10th International Conference on Geomorphology
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Long-term trajectory of an embankment fluvial system – the Loire River (France)

Emmanuèle Gautier1, Clément Virmoux2, Charlie Hureau1, Ségolène Saulnier-Copard2, and Tristan Douillard1
Emmanuèle Gautier et al.
  • 1University Paris 1 Pantheon-Sorbonne, CNRS UMR 8591 Lab. Physical Geography
  • 2CNRS UMR 8591 Lab. Physical Geography

The new French regulation concerning the management of flood zones makes it possible to lower dikes that protect less than 30 inhabitants. Many dykes in rural areas fall into this category and can therefore be removed or lowered. In this context, we studied a long rural dyke (7 km) in the Loire valley (France). The dyke has created a “triple fluvial bed”, composed by a floodplain protected from frequent floods, a currently active bed and between the two parts, a floodplain occupied by a riparian forest - the active bed and the proximal floodplain being protected (Natura 2000). The objectives of this work are therefore i) to analyze the long-term trajectory of the embankment system in order to understand evaluate the potential effectiveness of the dyke removal; ii) the precise study of the alluvial forest aims to build a modelling of the future evolution. We developed a pluri-disciplinary approach combining history, earth science (geomorphology, sedimentology, geophysics and hydrology) and biology (study of the alluvial forest mainly by dendrology).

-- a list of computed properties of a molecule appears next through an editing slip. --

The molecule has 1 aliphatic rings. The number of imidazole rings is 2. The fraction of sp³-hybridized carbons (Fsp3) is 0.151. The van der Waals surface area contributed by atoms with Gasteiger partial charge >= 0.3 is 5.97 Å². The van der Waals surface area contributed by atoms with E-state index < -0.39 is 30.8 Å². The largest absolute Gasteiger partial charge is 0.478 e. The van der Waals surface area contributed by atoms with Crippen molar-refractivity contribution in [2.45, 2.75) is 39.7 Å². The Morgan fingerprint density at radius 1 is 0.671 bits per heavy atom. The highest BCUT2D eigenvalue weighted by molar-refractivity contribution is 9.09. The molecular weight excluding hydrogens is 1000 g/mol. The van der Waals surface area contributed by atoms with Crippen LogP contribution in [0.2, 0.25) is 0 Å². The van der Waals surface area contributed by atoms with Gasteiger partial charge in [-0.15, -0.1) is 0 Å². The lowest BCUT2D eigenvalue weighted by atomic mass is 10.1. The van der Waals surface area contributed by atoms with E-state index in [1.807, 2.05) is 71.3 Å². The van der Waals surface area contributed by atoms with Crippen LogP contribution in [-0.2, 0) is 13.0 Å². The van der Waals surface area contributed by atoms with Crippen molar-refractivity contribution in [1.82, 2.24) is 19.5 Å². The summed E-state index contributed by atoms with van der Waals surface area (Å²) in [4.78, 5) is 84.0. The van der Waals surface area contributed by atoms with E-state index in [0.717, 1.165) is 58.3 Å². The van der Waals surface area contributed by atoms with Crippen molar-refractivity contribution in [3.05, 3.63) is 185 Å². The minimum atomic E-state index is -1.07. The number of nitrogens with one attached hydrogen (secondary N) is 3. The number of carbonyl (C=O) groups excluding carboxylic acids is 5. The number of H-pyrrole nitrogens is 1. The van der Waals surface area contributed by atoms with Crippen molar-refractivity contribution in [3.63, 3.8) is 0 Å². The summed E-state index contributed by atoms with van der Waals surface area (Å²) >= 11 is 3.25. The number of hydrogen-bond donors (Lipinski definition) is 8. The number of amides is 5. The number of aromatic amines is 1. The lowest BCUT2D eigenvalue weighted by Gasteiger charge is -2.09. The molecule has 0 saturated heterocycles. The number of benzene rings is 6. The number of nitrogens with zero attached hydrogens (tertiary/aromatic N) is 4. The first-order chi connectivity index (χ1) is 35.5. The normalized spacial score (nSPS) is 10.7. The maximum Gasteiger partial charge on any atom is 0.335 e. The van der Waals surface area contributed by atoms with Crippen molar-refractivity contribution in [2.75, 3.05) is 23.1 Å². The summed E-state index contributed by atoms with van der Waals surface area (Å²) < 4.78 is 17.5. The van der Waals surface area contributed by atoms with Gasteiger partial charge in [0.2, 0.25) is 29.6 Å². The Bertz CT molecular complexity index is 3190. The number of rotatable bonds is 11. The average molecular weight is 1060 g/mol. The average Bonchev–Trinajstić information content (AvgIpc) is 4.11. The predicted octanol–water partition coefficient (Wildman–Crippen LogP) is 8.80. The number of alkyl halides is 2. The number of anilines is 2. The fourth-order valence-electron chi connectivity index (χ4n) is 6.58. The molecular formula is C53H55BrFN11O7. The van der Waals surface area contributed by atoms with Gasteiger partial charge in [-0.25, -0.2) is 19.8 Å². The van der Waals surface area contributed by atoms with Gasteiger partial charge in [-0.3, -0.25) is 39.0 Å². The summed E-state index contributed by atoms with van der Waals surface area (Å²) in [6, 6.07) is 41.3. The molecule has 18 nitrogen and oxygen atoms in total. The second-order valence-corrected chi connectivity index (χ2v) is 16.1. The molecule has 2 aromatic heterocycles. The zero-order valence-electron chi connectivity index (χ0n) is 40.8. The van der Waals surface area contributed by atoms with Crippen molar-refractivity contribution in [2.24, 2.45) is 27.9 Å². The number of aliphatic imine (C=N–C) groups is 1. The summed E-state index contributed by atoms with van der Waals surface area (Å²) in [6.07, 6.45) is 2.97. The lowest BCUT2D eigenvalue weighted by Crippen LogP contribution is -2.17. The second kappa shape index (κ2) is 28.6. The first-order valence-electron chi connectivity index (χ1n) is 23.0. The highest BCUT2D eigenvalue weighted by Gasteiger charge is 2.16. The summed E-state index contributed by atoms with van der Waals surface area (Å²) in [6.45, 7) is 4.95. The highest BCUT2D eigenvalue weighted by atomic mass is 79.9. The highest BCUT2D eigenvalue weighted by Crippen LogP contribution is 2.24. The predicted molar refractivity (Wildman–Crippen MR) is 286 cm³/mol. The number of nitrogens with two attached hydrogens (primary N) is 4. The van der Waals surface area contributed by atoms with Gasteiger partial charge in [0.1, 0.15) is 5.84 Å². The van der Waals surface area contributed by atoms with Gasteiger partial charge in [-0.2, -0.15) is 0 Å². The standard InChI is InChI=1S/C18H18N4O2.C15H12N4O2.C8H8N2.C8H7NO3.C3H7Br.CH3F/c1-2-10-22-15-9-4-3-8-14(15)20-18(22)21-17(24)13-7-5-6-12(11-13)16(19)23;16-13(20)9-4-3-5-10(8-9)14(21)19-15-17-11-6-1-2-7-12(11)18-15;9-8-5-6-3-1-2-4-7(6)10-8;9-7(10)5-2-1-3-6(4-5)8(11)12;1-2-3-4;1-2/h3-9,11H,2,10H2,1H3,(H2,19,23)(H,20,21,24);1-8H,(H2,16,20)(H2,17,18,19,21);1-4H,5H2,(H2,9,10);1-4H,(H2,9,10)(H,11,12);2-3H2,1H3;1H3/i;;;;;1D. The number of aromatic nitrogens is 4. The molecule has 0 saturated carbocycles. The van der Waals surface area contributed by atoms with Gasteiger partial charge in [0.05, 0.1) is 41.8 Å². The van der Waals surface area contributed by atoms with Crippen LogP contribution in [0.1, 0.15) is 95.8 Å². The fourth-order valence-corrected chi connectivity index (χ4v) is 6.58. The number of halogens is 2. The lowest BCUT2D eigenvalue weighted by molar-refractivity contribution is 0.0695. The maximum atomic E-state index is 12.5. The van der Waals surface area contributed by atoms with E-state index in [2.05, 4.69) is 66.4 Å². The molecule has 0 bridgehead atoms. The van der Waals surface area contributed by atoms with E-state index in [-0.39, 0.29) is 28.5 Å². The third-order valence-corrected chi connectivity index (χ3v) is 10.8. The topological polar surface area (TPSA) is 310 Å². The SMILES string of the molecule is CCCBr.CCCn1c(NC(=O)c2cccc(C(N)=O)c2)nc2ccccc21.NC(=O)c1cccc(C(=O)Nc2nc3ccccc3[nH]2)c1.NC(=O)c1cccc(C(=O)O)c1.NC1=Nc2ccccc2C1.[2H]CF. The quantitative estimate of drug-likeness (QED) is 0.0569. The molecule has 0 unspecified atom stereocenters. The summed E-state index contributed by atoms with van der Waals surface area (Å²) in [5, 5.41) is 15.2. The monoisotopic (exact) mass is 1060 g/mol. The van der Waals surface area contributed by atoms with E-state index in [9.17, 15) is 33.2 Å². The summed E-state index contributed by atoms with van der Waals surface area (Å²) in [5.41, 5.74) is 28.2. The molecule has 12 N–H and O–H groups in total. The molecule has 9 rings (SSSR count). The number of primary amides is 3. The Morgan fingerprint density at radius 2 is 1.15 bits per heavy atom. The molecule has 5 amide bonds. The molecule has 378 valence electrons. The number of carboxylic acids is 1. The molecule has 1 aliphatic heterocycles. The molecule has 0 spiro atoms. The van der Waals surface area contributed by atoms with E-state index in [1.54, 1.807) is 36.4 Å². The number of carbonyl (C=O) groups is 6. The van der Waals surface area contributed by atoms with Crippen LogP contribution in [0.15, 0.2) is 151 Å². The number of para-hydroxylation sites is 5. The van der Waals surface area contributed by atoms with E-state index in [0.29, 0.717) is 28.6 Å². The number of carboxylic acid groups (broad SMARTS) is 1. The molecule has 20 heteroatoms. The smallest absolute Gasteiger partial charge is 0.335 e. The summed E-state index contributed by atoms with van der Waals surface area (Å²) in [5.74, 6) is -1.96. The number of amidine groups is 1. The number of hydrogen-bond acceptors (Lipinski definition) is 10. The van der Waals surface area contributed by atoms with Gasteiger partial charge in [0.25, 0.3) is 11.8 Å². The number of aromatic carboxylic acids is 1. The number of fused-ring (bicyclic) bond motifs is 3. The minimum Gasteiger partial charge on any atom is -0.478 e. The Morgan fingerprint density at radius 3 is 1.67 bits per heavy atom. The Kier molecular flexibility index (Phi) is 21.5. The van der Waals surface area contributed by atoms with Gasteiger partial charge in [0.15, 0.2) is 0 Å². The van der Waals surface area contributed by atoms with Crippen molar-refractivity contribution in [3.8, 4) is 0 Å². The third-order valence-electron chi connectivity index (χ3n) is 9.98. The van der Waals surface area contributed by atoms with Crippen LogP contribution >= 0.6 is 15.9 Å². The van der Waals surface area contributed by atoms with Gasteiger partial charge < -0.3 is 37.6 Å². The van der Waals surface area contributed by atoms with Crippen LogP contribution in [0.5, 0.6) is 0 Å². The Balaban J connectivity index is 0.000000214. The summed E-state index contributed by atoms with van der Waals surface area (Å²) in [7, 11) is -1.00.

The historical study based on archival maps shows that the dike was built in several stages from the mid-18th century to the 1810s. The dyke has led to a fluvial metamorphosis marked by a strong reduction of the sinuosity and fluvial bed simplification. The river channel narrowed by two thirds. The alluvial vegetation progression not only reflects the fluvial form evolution, but also economic practices. On the one hand, pioneer vegetation growth was delayed by the agro-pastoral practices that ended at in the 1970’s. On the other hand, the dyke and the proximal floodplain were planted with hay and fruit trees, in order to protect the engineering work from erosion. Thus, different generations of fluvial forms are identified.

The precise study of the vegetation distribution allows to precisely determine the readjustment of the bed and the environmental drivers. The dendrochonologic analyses of the alluvial trees (hardwood and softwood forest) are good proxies to identify controlling factors at an annual time scale: hydrology (mainly frequency/duration of floods and of low water levels), climate and fluvial form evolution. The approach reveals a recent change (at the beginning of the 1990’s) that is mainly induced by the fluvial bed entrenchment and by the increasing duration of low water level. Finally, the study suggests that the dyke removal will not drastically modify the biogeomorphologic dynamics.

How to cite: Gautier, E., Virmoux, C., Hureau, C., Saulnier-Copard, S., and Douillard, T.: Long-term trajectory of an embankment fluvial system – the Loire River (France), 10th International Conference on Geomorphology, Coimbra, Portugal, 12–16 Sep 2022, ICG2022-79, https://doi.org/10.5194/icg2022-79, 2022.